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By John Lindeman

The housing industry’s “Catch 22”

The Housing Industry Association has called on the Australian Government to increase the number of skilled workers from overseas in order to achieve the National Housing Accord’s goal of building 1.2 million new homes, but this will only result in a “Catch 22” issue.

The catch is that a policy that encourages larger numbers of skilled migrants to migrate to Australia also increases the demand for homes to house them.

Such a scheme will only work if most of the new arrivals are employed in the housing construction industry.

But will they be?

Group Of People Standing In Queue At Boarding Gate

Most skilled migrant arrivals will not work in housing

The Government seems intent on sabotaging its National Housing Accord goals with its other new programs, such as the push for local manufacturing under the Future Made in Australia program and a proposed integrated clean energy system to be developed under the Australian Industry Energy Transitions Initiative.

Rather than encouraging skilled migrant arrivals into the housing construction industry, these programs will do the opposite.

They will create new employment opportunities for skilled migrants in industries such as renewable energy and critical mineral production.

As a result, we are likely to see further increases in the demand for housing, but not the supply.

The rate of new housing construction is falling

And while the demand for new housing, especially for rentals will continue to accelerate, the rate of building completions is slowing down.

Quarterly Building Completions

The latest ABS data (released last April) reveals that the number of new units and townhouse completions fell by 25% in February, and by a huge 17% over the last 12 months.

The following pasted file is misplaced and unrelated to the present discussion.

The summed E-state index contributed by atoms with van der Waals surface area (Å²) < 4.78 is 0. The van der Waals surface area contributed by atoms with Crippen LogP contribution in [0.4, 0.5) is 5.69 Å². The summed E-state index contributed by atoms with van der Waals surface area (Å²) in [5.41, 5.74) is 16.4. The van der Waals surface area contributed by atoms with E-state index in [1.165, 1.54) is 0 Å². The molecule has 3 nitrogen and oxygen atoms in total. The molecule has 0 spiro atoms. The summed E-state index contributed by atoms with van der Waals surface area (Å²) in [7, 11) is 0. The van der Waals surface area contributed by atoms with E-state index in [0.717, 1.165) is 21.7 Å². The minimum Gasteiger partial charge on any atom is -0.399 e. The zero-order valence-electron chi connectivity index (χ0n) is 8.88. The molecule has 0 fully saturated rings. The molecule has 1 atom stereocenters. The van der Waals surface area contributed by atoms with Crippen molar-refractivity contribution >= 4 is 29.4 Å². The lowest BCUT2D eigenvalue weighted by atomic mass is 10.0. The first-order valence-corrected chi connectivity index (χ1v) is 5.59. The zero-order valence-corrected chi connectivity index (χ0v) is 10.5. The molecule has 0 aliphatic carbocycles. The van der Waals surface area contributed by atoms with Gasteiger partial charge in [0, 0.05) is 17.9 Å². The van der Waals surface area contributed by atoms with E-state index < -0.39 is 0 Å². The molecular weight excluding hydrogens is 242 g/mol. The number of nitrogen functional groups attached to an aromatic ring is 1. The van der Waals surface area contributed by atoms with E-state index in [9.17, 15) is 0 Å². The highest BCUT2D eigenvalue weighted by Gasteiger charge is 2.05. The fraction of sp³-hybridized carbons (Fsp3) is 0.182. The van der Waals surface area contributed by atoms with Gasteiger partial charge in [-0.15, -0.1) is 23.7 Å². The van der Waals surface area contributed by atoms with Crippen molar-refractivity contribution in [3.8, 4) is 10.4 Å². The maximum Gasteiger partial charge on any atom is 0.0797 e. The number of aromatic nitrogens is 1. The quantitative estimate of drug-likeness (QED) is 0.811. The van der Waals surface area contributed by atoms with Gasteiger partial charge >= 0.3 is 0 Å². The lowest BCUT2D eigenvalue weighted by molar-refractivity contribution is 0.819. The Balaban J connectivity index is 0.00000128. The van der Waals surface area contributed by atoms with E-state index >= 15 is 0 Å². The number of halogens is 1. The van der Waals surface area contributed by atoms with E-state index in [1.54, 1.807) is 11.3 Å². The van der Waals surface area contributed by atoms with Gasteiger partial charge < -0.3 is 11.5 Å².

Our governments are punishing builders and investors

While material shortages and escalating costs are also being blamed for the construction slowdown, our local and State governments are not immune.

Their policies are discouraging the builders, developers and investors who create new rental accommodation by slugging them with new and higher contributions, levies and taxes.

Rather than chasing developers and property investors for more money, governments should be encouraging housing construction and investment.

There’s no sign of this occurring, and current government policies at all levels can only lead to an escalation of asking rents, especially for medium and high-density housing in the areas where new arrivals prefer to live.

No amount of landlord or builder bashing will solve this issue.

About John Lindeman John Lindeman has well over a decade of experience researching the nature and dynamics of various types of assets at major data analysts and is a leading property market researcher, author and commentator. For more information visit Lindeman Reports.
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